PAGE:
Shimadzu Evaporative Light Scattering LC Detector LTII (ELSD-LTII)

Shimadzu Evaporative Light Scattering LC Detector LTII (ELSD-LTII)

In the history of high-performance liquid chromatographs, which dates to the early 1960s, refractive index detectors (RI detectors) have often been used as general-purpose detectors. RI detectors enable the detection of components that do not possess UV absorbance and give a proportional relationship between the heights of detected peaks and the quantities of detected components. So, in comparison with absorbance detectors (UV detectors), they offer advantages such as the ability to ascertain unknown component quantities and obtain molecular weight distributions for macromolecules. On the other hand, they also have various disadvantages. For example, they cannot be used for gradient analysis, the baselines they produce are susceptible to the influence of fluctuations in the ambient temperature, their sensitivity is low compared to that of UV detectors, and they are prone to giving negative peaks, which make quantitative analysis difficult. Furthermore, with both UV and RI detectors, in cases where the solvent peaks of the analyzed samples appear at the start of the chromatogram, it is sometimes not possible to detect target substances with short elution times. Therefore, RI detectors cannot truly be described as general-purpose detectors. The principle of evaporative light scattering detectors (ELSD), which solve these problems, is extremely simple. The target components are converted to a fine spray by a nebulizer and heated so that only the mobile phase is evaporated. Light is directed at the remaining target substances and the scattered light is detected. ELSDs can detect almost all components that are less volatile than the mobile phase. These detectors first appeared in 1966, but were subsequently overshadowed by high-performance liquid chromatographs, which advanced significantly at that time. They were first commercialized in the early 1980s, and the basic technology of modern-day ELSDs was  established in the mid-1980s. In addition to describing the operating principles and practical benefits of ELSDs, this article uses the ELSD-LT 2, a product that achieves greater sensitivity, speed, and convenience than conventional products by incorporating the latest technology, to present application examples that utilize ELSD characteristics.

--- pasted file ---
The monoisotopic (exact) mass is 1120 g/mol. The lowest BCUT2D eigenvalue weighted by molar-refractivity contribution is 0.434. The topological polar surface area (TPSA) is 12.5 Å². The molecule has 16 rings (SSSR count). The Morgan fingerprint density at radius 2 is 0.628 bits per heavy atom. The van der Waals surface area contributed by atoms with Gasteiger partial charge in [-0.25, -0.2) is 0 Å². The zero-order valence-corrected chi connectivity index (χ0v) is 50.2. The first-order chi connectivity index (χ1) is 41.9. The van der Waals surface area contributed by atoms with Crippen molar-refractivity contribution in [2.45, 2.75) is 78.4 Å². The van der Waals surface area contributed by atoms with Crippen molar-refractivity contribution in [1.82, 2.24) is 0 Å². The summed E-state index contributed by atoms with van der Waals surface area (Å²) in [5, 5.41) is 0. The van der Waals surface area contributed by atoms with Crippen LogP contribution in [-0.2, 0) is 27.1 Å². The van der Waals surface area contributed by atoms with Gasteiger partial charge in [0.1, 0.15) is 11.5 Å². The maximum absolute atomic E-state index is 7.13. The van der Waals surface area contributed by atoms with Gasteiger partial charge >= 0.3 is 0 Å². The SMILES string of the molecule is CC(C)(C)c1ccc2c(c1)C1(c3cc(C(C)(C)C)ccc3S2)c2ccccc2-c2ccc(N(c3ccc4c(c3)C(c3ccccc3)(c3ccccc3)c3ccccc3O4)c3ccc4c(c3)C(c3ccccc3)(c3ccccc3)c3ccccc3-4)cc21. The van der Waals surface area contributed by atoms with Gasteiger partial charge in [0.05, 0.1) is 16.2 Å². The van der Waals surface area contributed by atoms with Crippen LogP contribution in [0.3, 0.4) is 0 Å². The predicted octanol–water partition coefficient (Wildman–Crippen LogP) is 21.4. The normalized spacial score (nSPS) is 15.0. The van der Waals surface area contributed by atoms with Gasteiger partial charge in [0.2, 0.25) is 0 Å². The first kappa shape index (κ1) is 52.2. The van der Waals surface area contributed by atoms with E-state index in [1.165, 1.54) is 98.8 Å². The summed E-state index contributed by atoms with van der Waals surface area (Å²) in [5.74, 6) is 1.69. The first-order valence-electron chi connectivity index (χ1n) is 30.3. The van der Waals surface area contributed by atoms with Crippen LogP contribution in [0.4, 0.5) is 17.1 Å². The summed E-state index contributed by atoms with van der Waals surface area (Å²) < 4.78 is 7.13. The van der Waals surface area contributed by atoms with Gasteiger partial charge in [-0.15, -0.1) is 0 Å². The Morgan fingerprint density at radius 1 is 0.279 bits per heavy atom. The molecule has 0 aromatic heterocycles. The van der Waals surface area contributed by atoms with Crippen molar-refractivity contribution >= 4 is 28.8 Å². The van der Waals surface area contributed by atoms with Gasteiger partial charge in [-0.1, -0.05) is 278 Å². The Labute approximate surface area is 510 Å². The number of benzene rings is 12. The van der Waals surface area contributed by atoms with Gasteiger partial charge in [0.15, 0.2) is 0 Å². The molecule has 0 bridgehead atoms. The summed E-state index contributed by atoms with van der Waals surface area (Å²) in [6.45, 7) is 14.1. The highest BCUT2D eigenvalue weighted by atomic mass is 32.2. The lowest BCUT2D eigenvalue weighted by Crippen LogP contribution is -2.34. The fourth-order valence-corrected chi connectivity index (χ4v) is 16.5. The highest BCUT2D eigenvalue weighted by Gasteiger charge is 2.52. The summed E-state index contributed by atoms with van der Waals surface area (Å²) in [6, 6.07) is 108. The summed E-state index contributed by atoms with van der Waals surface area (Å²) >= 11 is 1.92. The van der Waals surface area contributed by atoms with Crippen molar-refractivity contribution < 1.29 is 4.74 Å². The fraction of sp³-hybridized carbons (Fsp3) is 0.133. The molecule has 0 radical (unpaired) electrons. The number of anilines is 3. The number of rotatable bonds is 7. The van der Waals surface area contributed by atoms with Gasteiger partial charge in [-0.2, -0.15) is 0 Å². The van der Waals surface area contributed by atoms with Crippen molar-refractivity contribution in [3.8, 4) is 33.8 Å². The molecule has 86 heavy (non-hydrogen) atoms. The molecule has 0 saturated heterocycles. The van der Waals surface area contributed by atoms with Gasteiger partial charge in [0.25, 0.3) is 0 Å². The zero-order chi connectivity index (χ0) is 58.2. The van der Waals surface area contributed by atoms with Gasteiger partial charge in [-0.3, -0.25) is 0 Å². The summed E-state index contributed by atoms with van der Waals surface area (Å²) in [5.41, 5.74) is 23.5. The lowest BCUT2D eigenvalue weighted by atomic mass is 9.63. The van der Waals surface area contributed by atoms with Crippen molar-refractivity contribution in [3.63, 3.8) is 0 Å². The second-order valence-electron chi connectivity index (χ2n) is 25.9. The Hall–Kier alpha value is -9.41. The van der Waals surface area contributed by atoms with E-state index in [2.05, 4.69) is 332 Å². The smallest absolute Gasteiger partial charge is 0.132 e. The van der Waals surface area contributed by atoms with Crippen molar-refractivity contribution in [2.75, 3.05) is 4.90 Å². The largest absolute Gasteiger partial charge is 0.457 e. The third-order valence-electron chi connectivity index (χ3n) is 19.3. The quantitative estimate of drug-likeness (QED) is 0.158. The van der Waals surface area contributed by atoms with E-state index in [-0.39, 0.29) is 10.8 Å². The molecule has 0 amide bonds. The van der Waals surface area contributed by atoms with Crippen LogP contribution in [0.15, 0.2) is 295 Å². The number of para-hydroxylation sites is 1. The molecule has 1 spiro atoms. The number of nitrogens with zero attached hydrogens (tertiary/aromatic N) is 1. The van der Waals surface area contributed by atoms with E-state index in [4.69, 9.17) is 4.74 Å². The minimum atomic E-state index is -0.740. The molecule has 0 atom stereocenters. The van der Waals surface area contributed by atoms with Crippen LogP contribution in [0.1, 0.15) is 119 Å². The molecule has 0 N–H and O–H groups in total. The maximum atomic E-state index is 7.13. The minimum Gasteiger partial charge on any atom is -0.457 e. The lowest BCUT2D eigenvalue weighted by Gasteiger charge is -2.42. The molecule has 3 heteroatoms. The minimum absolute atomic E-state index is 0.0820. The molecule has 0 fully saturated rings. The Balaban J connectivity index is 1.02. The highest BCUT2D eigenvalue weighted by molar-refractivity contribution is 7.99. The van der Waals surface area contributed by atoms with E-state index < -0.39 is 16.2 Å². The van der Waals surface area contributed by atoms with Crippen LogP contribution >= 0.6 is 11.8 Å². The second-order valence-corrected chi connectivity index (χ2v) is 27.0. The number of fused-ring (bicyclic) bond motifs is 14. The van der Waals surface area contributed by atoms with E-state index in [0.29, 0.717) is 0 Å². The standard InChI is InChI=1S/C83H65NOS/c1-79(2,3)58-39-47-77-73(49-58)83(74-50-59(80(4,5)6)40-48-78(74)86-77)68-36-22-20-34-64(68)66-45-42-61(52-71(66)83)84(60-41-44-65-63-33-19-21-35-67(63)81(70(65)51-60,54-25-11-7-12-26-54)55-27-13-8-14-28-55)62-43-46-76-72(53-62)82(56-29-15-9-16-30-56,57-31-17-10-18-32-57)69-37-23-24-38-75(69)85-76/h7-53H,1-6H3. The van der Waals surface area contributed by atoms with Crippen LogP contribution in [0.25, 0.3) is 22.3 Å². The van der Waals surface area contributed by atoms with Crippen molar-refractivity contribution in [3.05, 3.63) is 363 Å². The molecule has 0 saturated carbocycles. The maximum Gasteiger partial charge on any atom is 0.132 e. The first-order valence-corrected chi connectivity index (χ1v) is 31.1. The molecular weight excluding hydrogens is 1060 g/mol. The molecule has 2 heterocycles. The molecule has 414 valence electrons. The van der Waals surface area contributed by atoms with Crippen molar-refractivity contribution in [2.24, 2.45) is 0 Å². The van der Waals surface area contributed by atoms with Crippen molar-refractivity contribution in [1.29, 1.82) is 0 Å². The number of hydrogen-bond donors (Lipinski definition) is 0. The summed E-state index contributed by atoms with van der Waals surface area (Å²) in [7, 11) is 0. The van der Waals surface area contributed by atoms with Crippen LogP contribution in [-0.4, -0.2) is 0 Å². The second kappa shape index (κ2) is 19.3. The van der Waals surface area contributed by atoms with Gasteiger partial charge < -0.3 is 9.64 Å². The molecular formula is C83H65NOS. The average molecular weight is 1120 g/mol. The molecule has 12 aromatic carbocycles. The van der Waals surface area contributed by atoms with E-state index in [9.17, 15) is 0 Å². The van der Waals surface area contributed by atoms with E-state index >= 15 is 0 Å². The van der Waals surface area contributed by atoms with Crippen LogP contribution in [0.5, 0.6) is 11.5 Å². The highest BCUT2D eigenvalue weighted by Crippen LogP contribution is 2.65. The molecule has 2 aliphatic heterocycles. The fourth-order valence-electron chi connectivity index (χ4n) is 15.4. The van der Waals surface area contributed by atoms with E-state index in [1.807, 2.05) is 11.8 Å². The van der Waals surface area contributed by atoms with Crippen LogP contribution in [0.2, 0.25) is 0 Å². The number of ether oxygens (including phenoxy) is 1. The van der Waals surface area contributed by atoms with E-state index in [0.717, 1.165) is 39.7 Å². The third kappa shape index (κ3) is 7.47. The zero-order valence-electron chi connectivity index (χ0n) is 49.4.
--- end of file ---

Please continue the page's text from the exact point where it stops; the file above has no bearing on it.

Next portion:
What Is an Evaporative Light Scattering Detector (ELSD)?

The target substances separated in a column are, together with the mobile phase, converted to a fine spray by a nebulizer, and this spray is carried to a drift tube. In the drift  tube, heat is applied so that only the mobile phase is evaporated. The remaining target substances that were in the mobile phase are converted to minute solid particles and are carried to the detection unit. In the detection unit, the target substance particles cause the light emitted from a light source to be scattered. This scattered light is measured by a photo multiplier and the target substances are thereby detected. The intensity of the signal detected in the ELSD can  be represented by the following equation:

(Signal intensity) = a x (Quantity of target substance)b

Here, "a" and "b" are constants that are determined by a variety of factors, such as the size of the particles, the concentration and type of the target substances, the gas flow rate, the mobile phase flow rate, and the temperature of the drift tube. In principle, ELSDs are capable of analyzing all substances that have an evaporation temperature lower than that of the mobile phase, and can attain roughly the same level of detection sensitivity for any compound. For this reason, they are well-suited to the detection of components such as sugars, fats, surfactants, synthetic macromolecules, and steroids, as these components have low light absorbance, making them difficult to detect with UV detectors. If the target substances are nonvolatile, detection is possible down to the nanogram level in nearly all cases.

ELSDs and RI Detectors:

Like RI detectors, ELSDs are classified as general-purpose detectors but they differ from RI detectors in the following ways: